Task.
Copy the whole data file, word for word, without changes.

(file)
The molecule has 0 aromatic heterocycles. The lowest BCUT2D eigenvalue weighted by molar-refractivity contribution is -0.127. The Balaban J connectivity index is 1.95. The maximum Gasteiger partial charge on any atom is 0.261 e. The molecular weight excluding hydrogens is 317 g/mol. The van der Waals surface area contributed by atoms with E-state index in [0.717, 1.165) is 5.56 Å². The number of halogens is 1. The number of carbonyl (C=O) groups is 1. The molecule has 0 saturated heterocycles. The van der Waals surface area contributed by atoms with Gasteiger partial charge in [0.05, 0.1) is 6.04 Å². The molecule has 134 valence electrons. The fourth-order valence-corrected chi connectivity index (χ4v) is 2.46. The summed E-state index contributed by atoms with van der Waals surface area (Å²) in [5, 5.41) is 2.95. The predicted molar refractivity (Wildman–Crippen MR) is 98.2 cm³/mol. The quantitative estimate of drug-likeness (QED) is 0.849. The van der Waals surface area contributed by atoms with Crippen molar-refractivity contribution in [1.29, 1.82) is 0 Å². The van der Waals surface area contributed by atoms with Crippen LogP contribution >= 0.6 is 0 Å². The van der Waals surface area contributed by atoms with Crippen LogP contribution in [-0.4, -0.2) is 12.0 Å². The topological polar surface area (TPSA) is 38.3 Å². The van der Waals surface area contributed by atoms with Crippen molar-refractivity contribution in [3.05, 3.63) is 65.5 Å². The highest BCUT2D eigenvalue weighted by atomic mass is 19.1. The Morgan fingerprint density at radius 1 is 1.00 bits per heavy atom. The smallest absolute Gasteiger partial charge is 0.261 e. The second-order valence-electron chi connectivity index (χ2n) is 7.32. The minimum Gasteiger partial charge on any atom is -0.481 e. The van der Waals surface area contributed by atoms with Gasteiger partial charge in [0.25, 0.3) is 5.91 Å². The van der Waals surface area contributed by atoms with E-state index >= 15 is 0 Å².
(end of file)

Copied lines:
The molecule has 0 aromatic heterocycles. The lowest BCUT2D eigenvalue weighted by molar-refractivity contribution is -0.127. The Balaban J connectivity index is 1.95. The maximum Gasteiger partial charge on any atom is 0.261 e. The molecular weight excluding hydrogens is 317 g/mol. The van der Waals surface area contributed by atoms with E-state index in [0.717, 1.165) is 5.56 Å². The number of halogens is 1. The number of carbonyl (C=O) groups is 1. The molecule has 0 saturated heterocycles. The van der Waals surface area contributed by atoms with Gasteiger partial charge in [0.05, 0.1) is 6.04 Å². The molecule has 134 valence electrons. The fourth-order valence-corrected chi connectivity index (χ4v) is 2.46. The summed E-state index contributed by atoms with van der Waals surface area (Å²) in [5, 5.41) is 2.95. The predicted molar refractivity (Wildman–Crippen MR) is 98.2 cm³/mol. The quantitative estimate of drug-likeness (QED) is 0.849. The van der Waals surface area contributed by atoms with Crippen molar-refractivity contribution in [1.29, 1.82) is 0 Å². The van der Waals surface area contributed by atoms with Crippen LogP contribution >= 0.6 is 0 Å². The van der Waals surface area contributed by atoms with Crippen LogP contribution in [-0.4, -0.2) is 12.0 Å². The topological polar surface area (TPSA) is 38.3 Å². The van der Waals surface area contributed by atoms with Crippen molar-refractivity contribution in [3.05, 3.63) is 65.5 Å². The highest BCUT2D eigenvalue weighted by atomic mass is 19.1. The Morgan fingerprint density at radius 1 is 1.00 bits per heavy atom. The smallest absolute Gasteiger partial charge is 0.261 e. The second-order valence-electron chi connectivity index (χ2n) is 7.32. The minimum Gasteiger partial charge on any atom is -0.481 e. The van der Waals surface area contributed by atoms with Gasteiger partial charge in [0.25, 0.3) is 5.91 Å². The van der Waals surface area contributed by atoms with E-state index >= 15 is 0 Å².